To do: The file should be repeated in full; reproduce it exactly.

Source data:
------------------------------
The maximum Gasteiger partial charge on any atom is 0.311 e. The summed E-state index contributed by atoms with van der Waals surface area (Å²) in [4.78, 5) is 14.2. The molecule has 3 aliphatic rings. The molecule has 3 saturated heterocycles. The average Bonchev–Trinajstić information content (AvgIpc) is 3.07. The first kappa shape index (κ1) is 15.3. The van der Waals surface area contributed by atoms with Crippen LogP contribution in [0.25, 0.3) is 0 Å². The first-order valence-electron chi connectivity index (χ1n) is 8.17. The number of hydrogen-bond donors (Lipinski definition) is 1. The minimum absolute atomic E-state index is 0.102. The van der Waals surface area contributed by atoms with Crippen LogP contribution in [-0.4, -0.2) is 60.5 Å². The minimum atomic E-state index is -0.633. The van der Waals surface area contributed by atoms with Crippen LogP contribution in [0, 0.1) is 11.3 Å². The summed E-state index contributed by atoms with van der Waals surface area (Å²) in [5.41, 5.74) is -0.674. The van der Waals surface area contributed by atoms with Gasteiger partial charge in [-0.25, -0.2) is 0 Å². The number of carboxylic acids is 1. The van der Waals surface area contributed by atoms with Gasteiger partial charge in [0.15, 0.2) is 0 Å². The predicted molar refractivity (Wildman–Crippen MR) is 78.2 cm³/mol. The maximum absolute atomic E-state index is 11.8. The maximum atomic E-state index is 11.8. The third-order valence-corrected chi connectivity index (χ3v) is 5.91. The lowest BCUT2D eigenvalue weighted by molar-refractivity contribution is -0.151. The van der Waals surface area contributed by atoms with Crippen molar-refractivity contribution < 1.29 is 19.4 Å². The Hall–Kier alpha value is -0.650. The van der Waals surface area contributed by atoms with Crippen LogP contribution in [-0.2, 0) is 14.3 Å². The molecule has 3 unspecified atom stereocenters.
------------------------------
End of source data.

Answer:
The maximum Gasteiger partial charge on any atom is 0.311 e. The summed E-state index contributed by atoms with van der Waals surface area (Å²) in [4.78, 5) is 14.2. The molecule has 3 aliphatic rings. The molecule has 3 saturated heterocycles. The average Bonchev–Trinajstić information content (AvgIpc) is 3.07. The first kappa shape index (κ1) is 15.3. The van der Waals surface area contributed by atoms with Crippen LogP contribution in [0.25, 0.3) is 0 Å². The first-order valence-electron chi connectivity index (χ1n) is 8.17. The number of hydrogen-bond donors (Lipinski definition) is 1. The minimum absolute atomic E-state index is 0.102. The van der Waals surface area contributed by atoms with Crippen LogP contribution in [-0.4, -0.2) is 60.5 Å². The minimum atomic E-state index is -0.633. The van der Waals surface area contributed by atoms with Crippen LogP contribution in [0, 0.1) is 11.3 Å². The summed E-state index contributed by atoms with van der Waals surface area (Å²) in [5.41, 5.74) is -0.674. The van der Waals surface area contributed by atoms with Gasteiger partial charge in [-0.25, -0.2) is 0 Å². The number of carboxylic acids is 1. The van der Waals surface area contributed by atoms with Gasteiger partial charge in [0.15, 0.2) is 0 Å². The predicted molar refractivity (Wildman–Crippen MR) is 78.2 cm³/mol. The maximum absolute atomic E-state index is 11.8. The maximum atomic E-state index is 11.8. The third-order valence-corrected chi connectivity index (χ3v) is 5.91. The lowest BCUT2D eigenvalue weighted by molar-refractivity contribution is -0.151. The van der Waals surface area contributed by atoms with Crippen molar-refractivity contribution < 1.29 is 19.4 Å². The Hall–Kier alpha value is -0.650. The van der Waals surface area contributed by atoms with Crippen LogP contribution in [-0.2, 0) is 14.3 Å². The molecule has 3 unspecified atom stereocenters.